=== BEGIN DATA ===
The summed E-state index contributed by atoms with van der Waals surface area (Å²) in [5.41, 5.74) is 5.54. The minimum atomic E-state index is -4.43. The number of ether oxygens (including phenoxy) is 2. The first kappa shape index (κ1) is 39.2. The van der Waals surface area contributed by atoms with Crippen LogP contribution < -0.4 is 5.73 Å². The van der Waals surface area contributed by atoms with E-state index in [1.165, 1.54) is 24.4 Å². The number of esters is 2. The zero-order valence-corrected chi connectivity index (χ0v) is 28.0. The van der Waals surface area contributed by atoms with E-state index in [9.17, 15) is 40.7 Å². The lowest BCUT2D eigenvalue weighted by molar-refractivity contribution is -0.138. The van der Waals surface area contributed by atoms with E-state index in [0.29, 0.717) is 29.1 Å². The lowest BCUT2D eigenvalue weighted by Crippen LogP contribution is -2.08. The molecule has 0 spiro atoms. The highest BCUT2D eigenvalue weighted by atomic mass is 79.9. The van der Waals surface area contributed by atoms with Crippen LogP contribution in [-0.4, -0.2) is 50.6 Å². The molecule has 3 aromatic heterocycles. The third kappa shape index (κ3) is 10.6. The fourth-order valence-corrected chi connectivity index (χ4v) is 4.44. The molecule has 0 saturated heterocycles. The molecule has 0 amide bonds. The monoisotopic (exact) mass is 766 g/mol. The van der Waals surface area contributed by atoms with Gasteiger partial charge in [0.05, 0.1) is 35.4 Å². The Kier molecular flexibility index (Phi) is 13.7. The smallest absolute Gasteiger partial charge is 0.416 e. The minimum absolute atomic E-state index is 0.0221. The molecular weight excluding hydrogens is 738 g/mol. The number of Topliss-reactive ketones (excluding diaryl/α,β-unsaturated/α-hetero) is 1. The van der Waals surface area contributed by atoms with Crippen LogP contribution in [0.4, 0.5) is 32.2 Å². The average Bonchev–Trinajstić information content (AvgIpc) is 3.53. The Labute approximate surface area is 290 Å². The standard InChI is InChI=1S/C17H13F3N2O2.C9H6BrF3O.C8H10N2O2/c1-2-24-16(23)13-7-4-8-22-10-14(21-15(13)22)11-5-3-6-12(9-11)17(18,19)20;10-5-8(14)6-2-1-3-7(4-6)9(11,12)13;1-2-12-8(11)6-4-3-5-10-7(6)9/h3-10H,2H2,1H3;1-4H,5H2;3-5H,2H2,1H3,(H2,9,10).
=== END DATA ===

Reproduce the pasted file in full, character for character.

The summed E-state index contributed by atoms with van der Waals surface area (Å²) in [5.41, 5.74) is 5.54. The minimum atomic E-state index is -4.43. The number of ether oxygens (including phenoxy) is 2. The first kappa shape index (κ1) is 39.2. The van der Waals surface area contributed by atoms with Crippen LogP contribution < -0.4 is 5.73 Å². The van der Waals surface area contributed by atoms with E-state index in [1.165, 1.54) is 24.4 Å². The number of esters is 2. The zero-order valence-corrected chi connectivity index (χ0v) is 28.0. The van der Waals surface area contributed by atoms with E-state index in [9.17, 15) is 40.7 Å². The lowest BCUT2D eigenvalue weighted by molar-refractivity contribution is -0.138. The van der Waals surface area contributed by atoms with E-state index in [0.29, 0.717) is 29.1 Å². The lowest BCUT2D eigenvalue weighted by Crippen LogP contribution is -2.08. The molecule has 0 spiro atoms. The highest BCUT2D eigenvalue weighted by atomic mass is 79.9. The van der Waals surface area contributed by atoms with Crippen LogP contribution in [-0.4, -0.2) is 50.6 Å². The molecule has 3 aromatic heterocycles. The third kappa shape index (κ3) is 10.6. The fourth-order valence-corrected chi connectivity index (χ4v) is 4.44. The molecule has 0 saturated heterocycles. The molecule has 0 amide bonds. The monoisotopic (exact) mass is 766 g/mol. The van der Waals surface area contributed by atoms with Gasteiger partial charge in [0.05, 0.1) is 35.4 Å². The Kier molecular flexibility index (Phi) is 13.7. The smallest absolute Gasteiger partial charge is 0.416 e. The minimum absolute atomic E-state index is 0.0221. The molecular weight excluding hydrogens is 738 g/mol. The number of Topliss-reactive ketones (excluding diaryl/α,β-unsaturated/α-hetero) is 1. The van der Waals surface area contributed by atoms with Crippen LogP contribution in [0.4, 0.5) is 32.2 Å². The average Bonchev–Trinajstić information content (AvgIpc) is 3.53. The Labute approximate surface area is 290 Å². The standard InChI is InChI=1S/C17H13F3N2O2.C9H6BrF3O.C8H10N2O2/c1-2-24-16(23)13-7-4-8-22-10-14(21-15(13)22)11-5-3-6-12(9-11)17(18,19)20;10-5-8(14)6-2-1-3-7(4-6)9(11,12)13;1-2-12-8(11)6-4-3-5-10-7(6)9/h3-10H,2H2,1H3;1-4H,5H2;3-5H,2H2,1H3,(H2,9,10).